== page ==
What You Need to Know about IRS Wage Garnishment

What is an IRS Wage Garnishment?

IRS wage garnishment , also known as a wage levy, is a forced form of collection imposed by the Internal Revenue Service (IRS).  This action takes place when a taxpayer fails to pay taxes.  The process allows the IRS to withhold a certain percentage of paycheck earnings to put toward outstanding taxes.  The amount taken during a wage levy may be more than what most creditors usually take during wage garnishment. The garnishment action continues until the tax amount due is paid in full, settled or the statute of limitations has expired.

The IRS will impose wage garnishment when requirements are met during their collection process.  If a wage levy is in place without following the proper procedure it’s possible for a taxpayer to appeal the action.  The wage levy begins when the taxpayer’s employer is informed of the action.  The employer is instructed to withhold a certain amount from each pay with payments forwarded to the IRS. If the employer fails to abide by instruction from the IRS, they may become liable for tax payments that should have been forwarded.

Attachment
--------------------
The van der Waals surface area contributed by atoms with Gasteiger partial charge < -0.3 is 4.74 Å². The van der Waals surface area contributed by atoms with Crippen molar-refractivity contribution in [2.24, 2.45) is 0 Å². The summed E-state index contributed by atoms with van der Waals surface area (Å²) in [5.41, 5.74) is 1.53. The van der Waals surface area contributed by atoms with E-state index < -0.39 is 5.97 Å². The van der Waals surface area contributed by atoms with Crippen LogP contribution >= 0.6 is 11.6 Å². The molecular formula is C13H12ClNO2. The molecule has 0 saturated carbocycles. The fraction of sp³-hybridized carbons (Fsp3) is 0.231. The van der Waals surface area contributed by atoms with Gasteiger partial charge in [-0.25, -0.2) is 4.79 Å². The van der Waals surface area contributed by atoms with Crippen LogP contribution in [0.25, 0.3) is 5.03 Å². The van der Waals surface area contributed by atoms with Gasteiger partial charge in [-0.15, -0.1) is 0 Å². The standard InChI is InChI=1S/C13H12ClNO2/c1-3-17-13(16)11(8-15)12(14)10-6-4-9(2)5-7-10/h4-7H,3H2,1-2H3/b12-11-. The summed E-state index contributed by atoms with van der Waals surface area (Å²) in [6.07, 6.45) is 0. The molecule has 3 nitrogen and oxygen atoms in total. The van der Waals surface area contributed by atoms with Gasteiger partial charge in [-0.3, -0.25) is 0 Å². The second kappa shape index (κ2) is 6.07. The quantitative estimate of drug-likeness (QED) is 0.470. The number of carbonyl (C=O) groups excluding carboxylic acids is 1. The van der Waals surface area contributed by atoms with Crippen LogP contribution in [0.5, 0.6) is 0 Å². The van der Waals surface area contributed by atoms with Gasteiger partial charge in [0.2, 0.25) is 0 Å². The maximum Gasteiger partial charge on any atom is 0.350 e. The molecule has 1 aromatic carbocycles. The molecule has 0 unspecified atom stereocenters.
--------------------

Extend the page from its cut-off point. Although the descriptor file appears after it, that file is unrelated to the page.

The IRS sends a notice to the taxpayer when a wage levy is pending.  At this time, the taxpayer still has time to work out an agreement with the IRS to avoid garnishment. Options including an offer in compromise, installment plan or penalty abatement may provide the best solution for your situation.  The garnishment process is usually a last resort for the IRS when collection attempts lead to no payment received.  Questions and concerns should be discussed with a tax attorney or tax expert.